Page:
Squattypottymus: For Potty Training and Beyond


Kids who potty train with a tall stool such as the Squattypottymus will have healthy pooping posture — and more confidence — from the get-go. They’ll evacuate more fully and be less prone to constipation.


Of course, a stool won’t prevent every kid from getting backed up. As my research shows, children who toilet train too early — before they have the judgment to heed their body’s signals — are at great risk for becoming constipated. In fact children who train before age 2 face triple the odds of developing wetting problems, as I explain in our guide “7 Super Important Rules for Potty Training Success.”


A potty stool won’t compensate for a diet of chicken nuggets and hot dogs, either. Children, like the rest of us, need to eat whole foods, especially fruits and vegetables, and limit the highly processed foods relentlessly marketed to them.


But I know pooping with a stool helps in a big way. And it’s just as critical for 3rd graders as it is for the potty-training set. In fact, one reason so many kids are clogged is a lack of follow up. Once a child is trained, we parents tend to stop paying attention to their peeing and pooping habits. We’re so thrilled to have ditched the diaper bag! But the years following potty training actually require more of our attention, because once the holding habit takes root, it’s difficult to reverse.


Learning to heed your body’s urge to poop requires daily reinforcement, and that’s not part of our culture. If healthy toileting were taught in preschool and reinforced in grade school, and if we monitored our kids for the subtle signs of constipation, we’d have a lot fewer cases of enuresis and encopresis.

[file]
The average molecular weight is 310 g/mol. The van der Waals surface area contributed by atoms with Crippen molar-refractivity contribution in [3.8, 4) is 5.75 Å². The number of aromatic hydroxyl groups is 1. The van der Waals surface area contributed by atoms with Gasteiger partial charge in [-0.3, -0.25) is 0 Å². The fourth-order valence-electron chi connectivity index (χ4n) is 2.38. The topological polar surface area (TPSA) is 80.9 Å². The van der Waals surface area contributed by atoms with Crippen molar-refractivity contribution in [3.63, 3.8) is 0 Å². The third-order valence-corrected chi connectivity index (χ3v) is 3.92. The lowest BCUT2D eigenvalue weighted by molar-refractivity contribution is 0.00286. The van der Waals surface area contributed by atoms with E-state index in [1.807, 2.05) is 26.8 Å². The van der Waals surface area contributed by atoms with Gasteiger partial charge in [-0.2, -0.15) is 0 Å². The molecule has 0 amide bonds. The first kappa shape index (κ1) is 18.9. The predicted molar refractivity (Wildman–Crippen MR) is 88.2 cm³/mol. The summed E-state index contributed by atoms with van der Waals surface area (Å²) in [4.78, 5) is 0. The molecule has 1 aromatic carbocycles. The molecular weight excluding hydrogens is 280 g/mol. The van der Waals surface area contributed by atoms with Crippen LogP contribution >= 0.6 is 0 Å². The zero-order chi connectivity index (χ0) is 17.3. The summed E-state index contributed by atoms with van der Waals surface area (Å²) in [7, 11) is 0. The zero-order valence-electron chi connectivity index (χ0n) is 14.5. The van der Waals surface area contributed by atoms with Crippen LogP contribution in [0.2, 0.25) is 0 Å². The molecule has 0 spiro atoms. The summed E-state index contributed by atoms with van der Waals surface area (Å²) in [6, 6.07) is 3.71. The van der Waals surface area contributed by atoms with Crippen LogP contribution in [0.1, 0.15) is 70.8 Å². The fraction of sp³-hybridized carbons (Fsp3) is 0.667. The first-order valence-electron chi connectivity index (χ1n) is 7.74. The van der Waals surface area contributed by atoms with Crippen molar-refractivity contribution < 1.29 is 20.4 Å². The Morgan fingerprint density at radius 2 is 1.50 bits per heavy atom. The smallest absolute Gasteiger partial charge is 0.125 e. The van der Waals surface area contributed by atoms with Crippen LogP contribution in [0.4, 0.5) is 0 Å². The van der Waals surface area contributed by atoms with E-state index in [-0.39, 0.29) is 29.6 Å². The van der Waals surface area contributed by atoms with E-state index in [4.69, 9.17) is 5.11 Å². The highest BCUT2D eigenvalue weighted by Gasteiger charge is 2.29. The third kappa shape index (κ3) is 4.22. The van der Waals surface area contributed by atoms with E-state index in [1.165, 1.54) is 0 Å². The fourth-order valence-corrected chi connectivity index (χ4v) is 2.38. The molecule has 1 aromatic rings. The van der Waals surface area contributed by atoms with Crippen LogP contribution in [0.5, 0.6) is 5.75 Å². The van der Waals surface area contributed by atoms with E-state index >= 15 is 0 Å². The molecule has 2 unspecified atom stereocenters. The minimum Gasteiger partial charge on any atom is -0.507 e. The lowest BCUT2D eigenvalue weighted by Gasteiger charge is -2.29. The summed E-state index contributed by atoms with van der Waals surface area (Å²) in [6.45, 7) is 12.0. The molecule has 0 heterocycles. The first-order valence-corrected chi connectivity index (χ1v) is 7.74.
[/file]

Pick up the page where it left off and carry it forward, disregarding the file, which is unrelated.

Instead, we have a crisis. Consider:



Bedwetting and accidents are so common that many doctors consider them “normal.” But they are not normal. These conditions are a sign of chronic constipation and require aggressive treatment.


For children who have accidents, a tall stool is an essential component of this treatment. Pooping with a stool is part of the Modified O’Regan Protocol, the enema-based regimen I spell out in The M.O.P. Book: A Guide to the Only Proven Way to STOP Bedwetting and Accidents.


I’ve found that for children with milder symptoms, like stomach aches or the urgent or frequent need to pee, pooping with a stool can go a long way toward resolving their problems.


I think pooping with a stool is so important that I’ve featured foot stools, including the Squattypottymus, in my children’s books, Bedwetting and Accidents Aren’t Your Fault and Jane and the Giant Poop.


The modern toilet is not only here to stay but is actually getting taller. Standard toilets, 14 inches from floor to rim, have given way to 17-inch “comfort height toilets.” Companies boast that taller toilets “make sitting down and standing up easier for most adults, ensuring extra comfort.”


Of course, what these toilets actually ensure is more pooping problems, especially for kids.


So if you don’t plan to replace your family’s toilet with a hole in the ground — and I don’t! — I say: Get your kid a Squattypottymus.




Steve Hodges, M.D., is an associate professor of pediatric urology at Wake Forest University School of Medicine and coauthor of five books, including The M.O.P. Book: A Guide to the Only Proven Way to STOP Bedwetting and Accidents, Bedwetting and Accidents Aren’t Your Fault, and Jane and the Giant Poop.